“I’m Mallery. I’m 21, and I just got a job at Peet’s Coffee, so I’m a barista. Ilike getting coffee with my friends and hanging out, having good conversations with people. I’m actively involved in my church, and I’m on staff. And I lead a group of girls in high school; so just like, going through life with them, helping them with whatever life problems comes their way.

[My tattoo]’s the Greek word, tetelestai: it means it is finished, paid in full. I went to a Bible school in Germany after I graduated high school, and we were going through the Book of John. The New Testament is written in Greek, so in John, it talks about Jesus dying on the cross. When he dies, his last words are, ‘It is finished,’ but in the text, it says ‘tetelestai.’ And Greek words have a lot of different meanings. Like one word can mean so much and have deep impact, or just a deeper meaning than the translation. Like Greek, the word love – there’s like, three different words for love, and they all mean something completely different. So it was really interesting, learning that word, and when I heard it, and the teacher was telling us about it, I was like, ‘I want that tattooed on my body!’ And a year later, I got it.

I have another one on my ankle. It’s a Bible verse: Psalms 94:18-19. And that says, ‘When my foot was slipping, your steadfast love supported me. When my anxiety was great within me, your consolation brought me joy.’ I went through my first breakup, and it happened really abruptly. A friend of mine sent me that verse, and I read it. It brought me so much comfort. I was like, ‘That’s awesome,’ and then later down the road, ‘I should get that as a reminder.’

I went on a missions trip to Ecuador. So before I started to go on that trip, I was kind of just going on it for the opportunity to travel. But then God changed my heart on that. ‘No, I have something greater for you on this trip than just for travelling. I want you to experience what life is like outside of America.’ So that changed my life because I realized one, how selfish I was. And then getting a bigger understanding of what the world is like because we totally live in a bubble here. It’s not about me. It’s about what I can do here for other people.

It was really hard. It was so draining. The weather was so hot and so humid. The food we ate was so bad. It was literally just rice and beans. Experiencing another culture that was so different was really hard too. When I first arrived – they told us beforehand, to prepare us, ‘Okay, their culture is really different. But you have to remember that what they’re doing isn’t right or wrong. It’s just different. It’s just their culture and how they live. You can’t judge them for how they live their life because that’s just who they are.’ We get there, and we’re pulling up on the dock in the boat to get off. There is like, a little dog running around, and I want to say, four year old boy chasing it around with a stick. All of these people watching and cheering. And this boy started killing the dog with the stick. We just got there and all [gasp]. And of course, all of us were imagining – we would never beat our dogs. Like, that’s just okay for them. It was just a shock.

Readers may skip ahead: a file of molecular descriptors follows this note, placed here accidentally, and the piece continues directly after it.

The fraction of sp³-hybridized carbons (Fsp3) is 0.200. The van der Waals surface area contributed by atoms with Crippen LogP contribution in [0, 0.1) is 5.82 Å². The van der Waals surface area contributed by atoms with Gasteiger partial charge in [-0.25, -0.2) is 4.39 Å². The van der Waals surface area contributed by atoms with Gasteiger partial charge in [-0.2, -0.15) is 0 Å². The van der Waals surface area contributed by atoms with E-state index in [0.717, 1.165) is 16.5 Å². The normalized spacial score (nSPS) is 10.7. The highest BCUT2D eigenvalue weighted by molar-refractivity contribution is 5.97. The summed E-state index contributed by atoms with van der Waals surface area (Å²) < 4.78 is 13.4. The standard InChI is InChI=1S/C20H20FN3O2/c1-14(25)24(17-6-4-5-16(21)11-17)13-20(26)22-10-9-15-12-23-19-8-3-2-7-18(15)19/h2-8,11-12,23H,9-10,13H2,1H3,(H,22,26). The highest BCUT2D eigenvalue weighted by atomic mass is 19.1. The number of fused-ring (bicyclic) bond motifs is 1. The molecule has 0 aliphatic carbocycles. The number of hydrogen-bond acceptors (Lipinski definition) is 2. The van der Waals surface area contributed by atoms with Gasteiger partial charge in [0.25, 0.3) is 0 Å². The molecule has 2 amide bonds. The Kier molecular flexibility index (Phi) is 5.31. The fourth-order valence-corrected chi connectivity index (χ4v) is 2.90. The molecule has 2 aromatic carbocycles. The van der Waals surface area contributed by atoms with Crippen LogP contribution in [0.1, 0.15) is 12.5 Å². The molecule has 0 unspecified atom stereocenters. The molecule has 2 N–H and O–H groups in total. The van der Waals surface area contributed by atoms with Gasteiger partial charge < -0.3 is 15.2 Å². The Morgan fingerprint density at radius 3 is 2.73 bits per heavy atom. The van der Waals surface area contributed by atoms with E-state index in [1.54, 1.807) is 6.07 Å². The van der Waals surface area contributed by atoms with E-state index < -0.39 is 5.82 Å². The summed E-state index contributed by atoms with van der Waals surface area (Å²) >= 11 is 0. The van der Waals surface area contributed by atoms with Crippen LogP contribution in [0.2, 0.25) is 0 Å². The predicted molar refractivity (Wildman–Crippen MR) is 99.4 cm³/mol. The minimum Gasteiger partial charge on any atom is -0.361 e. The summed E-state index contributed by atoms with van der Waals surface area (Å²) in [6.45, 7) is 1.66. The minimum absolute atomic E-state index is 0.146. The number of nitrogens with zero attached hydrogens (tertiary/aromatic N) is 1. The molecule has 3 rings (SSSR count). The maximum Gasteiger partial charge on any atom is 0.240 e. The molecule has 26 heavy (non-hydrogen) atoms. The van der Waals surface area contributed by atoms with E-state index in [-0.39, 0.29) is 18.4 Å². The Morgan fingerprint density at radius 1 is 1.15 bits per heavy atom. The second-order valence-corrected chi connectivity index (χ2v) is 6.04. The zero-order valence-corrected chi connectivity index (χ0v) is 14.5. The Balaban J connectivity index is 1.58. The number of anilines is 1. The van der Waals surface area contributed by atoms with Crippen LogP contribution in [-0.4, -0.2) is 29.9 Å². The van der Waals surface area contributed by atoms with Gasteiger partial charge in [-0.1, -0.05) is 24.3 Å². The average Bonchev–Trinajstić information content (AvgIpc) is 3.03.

I remember one of the most memorable things from the trip: I was talking to this little boy, and he had this huge open wound on his head. We were asking like, how did you get that – only someone was speaking Spanish – someone hit him with a machete. And then also, it was really cool hanging with the kids. To them, us being there changed their lives. And for us, it’s like, ‘Hey, we’re here. Let’s play some games.’ They loved just being with us, holding our hands, sitting on our laps, touching us – that contact was weird because we don’t really do that. It was a really crazy, awesome experience.

I’m definitely more positive. Like going through the breakup – I don’t know what I would’ve done if I didn’t have God. I feel like I would have just sank so low and so depressed. But having that hope that God has something better for me, and knowing that He orchestrates my life in ways for my betterment and the betterment of others, that just gave me hope. This sucks right now, but joy will come in the morning. He is faithful, and He will provide joy for me later, even though I am being pruned. In the book of John, it talks about the analogy of God being a gardener, and we are the branches. Jesus is the vine. So we all abide from him. And then God will prune us and those are seasons where we will be pruned, like the bad relationship. ‘Cause it actually was a bad relationship, and I’m super thankful that I’m not in it. But it’s painful. But then you grow from that, and you grow stronger. The purpose of pruning roses in the winter is so they can grow being beautiful when its their season.”

Excerpt may be edited for clarity.